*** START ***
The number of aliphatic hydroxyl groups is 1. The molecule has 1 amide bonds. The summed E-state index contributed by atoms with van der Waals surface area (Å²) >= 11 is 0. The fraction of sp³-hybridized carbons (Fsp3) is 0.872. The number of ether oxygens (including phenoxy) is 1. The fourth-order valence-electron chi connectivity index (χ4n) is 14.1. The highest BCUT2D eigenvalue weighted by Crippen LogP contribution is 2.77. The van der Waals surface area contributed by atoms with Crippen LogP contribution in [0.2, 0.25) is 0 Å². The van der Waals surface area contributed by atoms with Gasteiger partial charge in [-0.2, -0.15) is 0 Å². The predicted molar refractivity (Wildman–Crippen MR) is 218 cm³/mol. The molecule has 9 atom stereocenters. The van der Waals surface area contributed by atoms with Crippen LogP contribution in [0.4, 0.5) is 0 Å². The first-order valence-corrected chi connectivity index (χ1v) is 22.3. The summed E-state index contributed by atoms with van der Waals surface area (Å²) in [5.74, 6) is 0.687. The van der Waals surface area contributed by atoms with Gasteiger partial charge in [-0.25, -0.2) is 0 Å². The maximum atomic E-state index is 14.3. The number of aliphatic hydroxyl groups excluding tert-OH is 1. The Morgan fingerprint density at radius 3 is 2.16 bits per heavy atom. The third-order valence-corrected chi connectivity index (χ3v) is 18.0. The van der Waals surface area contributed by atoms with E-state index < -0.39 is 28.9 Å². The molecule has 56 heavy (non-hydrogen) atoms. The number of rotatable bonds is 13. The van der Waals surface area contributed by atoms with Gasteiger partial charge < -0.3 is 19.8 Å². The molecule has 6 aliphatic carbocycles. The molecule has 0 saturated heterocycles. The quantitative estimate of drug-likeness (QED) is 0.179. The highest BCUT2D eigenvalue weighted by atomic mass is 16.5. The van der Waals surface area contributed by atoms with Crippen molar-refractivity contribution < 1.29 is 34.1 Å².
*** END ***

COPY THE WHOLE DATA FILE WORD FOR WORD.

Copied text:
The number of aliphatic hydroxyl groups is 1. The molecule has 1 amide bonds. The summed E-state index contributed by atoms with van der Waals surface area (Å²) >= 11 is 0. The fraction of sp³-hybridized carbons (Fsp3) is 0.872. The number of ether oxygens (including phenoxy) is 1. The fourth-order valence-electron chi connectivity index (χ4n) is 14.1. The highest BCUT2D eigenvalue weighted by Crippen LogP contribution is 2.77. The van der Waals surface area contributed by atoms with Crippen LogP contribution in [0.2, 0.25) is 0 Å². The van der Waals surface area contributed by atoms with Gasteiger partial charge in [-0.2, -0.15) is 0 Å². The predicted molar refractivity (Wildman–Crippen MR) is 218 cm³/mol. The molecule has 9 atom stereocenters. The van der Waals surface area contributed by atoms with Crippen LogP contribution in [0.4, 0.5) is 0 Å². The first-order valence-corrected chi connectivity index (χ1v) is 22.3. The summed E-state index contributed by atoms with van der Waals surface area (Å²) in [5.74, 6) is 0.687. The van der Waals surface area contributed by atoms with Gasteiger partial charge in [-0.25, -0.2) is 0 Å². The maximum atomic E-state index is 14.3. The number of aliphatic hydroxyl groups excluding tert-OH is 1. The Morgan fingerprint density at radius 3 is 2.16 bits per heavy atom. The third-order valence-corrected chi connectivity index (χ3v) is 18.0. The van der Waals surface area contributed by atoms with E-state index < -0.39 is 28.9 Å². The molecule has 56 heavy (non-hydrogen) atoms. The number of rotatable bonds is 13. The van der Waals surface area contributed by atoms with Gasteiger partial charge < -0.3 is 19.8 Å². The molecule has 6 aliphatic carbocycles. The molecule has 0 saturated heterocycles. The quantitative estimate of drug-likeness (QED) is 0.179. The highest BCUT2D eigenvalue weighted by atomic mass is 16.5. The van der Waals surface area contributed by atoms with Crippen molar-refractivity contribution < 1.29 is 34.1 Å².